A hologram monument to one of India’s most celebrated independence figures was illuminated yesterday in a tribute to a nationalist leader who advocated violent resistance to colonial rule.
Subhas Chandra Bose was a contemporary of Mahatma Gandhi but broke with the pacifist icon and sought alliances with Nazi Germany and Japan to overthrow the British Raj during World War II.
His courtship of fascist powers made Bose a controversial figure elsewhere, but he remains widely revered at home for his role in India’s independence struggle – and the subject of conspiracy theories over his untimely death.
The hologram of Bose is near the India Gate – a war memorial in the capital New Delhi designed by the colonial authorities – and replaces a statue of Britain’s King George V torn down nearly half a century ago.
It was turned on to mark the 125th anniversary of Bose’s birth yesterday, and will remain lit up until a permanent statue is erected in its place.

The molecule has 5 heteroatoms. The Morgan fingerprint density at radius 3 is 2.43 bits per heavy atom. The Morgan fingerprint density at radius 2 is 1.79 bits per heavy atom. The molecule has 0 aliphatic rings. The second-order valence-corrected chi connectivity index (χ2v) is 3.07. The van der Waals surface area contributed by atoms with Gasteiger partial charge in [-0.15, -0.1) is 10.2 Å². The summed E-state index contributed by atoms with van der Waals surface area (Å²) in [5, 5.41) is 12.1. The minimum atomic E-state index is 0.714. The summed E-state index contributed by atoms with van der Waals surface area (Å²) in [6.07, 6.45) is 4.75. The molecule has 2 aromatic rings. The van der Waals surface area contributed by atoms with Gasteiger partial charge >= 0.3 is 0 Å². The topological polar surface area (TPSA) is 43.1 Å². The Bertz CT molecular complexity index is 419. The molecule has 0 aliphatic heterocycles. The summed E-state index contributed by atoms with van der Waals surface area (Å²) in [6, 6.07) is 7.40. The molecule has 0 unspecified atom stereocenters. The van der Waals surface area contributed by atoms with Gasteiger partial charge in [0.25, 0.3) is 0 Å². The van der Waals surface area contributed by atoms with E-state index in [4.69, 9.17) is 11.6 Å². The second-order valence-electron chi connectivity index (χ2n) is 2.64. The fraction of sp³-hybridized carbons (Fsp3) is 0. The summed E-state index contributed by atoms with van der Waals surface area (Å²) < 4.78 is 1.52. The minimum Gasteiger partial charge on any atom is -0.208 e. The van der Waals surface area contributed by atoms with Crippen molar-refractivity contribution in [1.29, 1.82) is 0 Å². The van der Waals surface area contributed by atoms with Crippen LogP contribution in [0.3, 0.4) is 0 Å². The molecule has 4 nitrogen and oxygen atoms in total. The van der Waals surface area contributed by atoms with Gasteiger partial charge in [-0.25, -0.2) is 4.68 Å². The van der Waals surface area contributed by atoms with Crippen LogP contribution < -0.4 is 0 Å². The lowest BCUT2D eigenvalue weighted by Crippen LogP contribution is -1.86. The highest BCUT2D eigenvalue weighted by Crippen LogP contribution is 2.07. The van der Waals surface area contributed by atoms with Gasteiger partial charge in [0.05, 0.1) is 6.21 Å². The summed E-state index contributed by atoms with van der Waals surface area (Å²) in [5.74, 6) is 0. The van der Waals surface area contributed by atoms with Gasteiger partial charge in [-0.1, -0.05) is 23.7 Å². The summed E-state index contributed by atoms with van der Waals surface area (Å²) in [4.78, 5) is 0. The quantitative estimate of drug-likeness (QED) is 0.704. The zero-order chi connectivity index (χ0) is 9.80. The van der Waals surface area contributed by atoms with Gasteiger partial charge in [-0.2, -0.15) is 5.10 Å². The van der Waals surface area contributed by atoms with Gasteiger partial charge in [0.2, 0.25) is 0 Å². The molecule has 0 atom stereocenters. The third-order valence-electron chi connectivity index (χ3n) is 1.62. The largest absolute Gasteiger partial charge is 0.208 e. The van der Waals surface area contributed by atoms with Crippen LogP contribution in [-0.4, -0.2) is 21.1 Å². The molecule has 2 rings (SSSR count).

Prime Minister Narendra Modi, who presided over the unveiling, said that India is indebted to “the grand hero of India’s independence”.
Bose – popularly known as “Netaji”, or “leader” – was renowned in his lifetime for his popularity and charisma.
With World War II raging, Bose escaped British surveillance to travel to Germany in 1941, later sailing in a submarine back to Asia to group surrendered Indian army troops into the rebel Indian National Army.
He was killed when a Japanese bomber in which he was travelling crashed in Taiwan at the close of the war in 1945.
However, many Indians at the time thought the crash had been faked to help Bose go underground, as he was wanted as a war criminal by British authorities.
In the decades that followed, many insisted Bose was still alive and several alternative theories flourished to account for his whereabouts, including a capture and detention in a Soviet gulag or an anonymous return to India for a quiet life.
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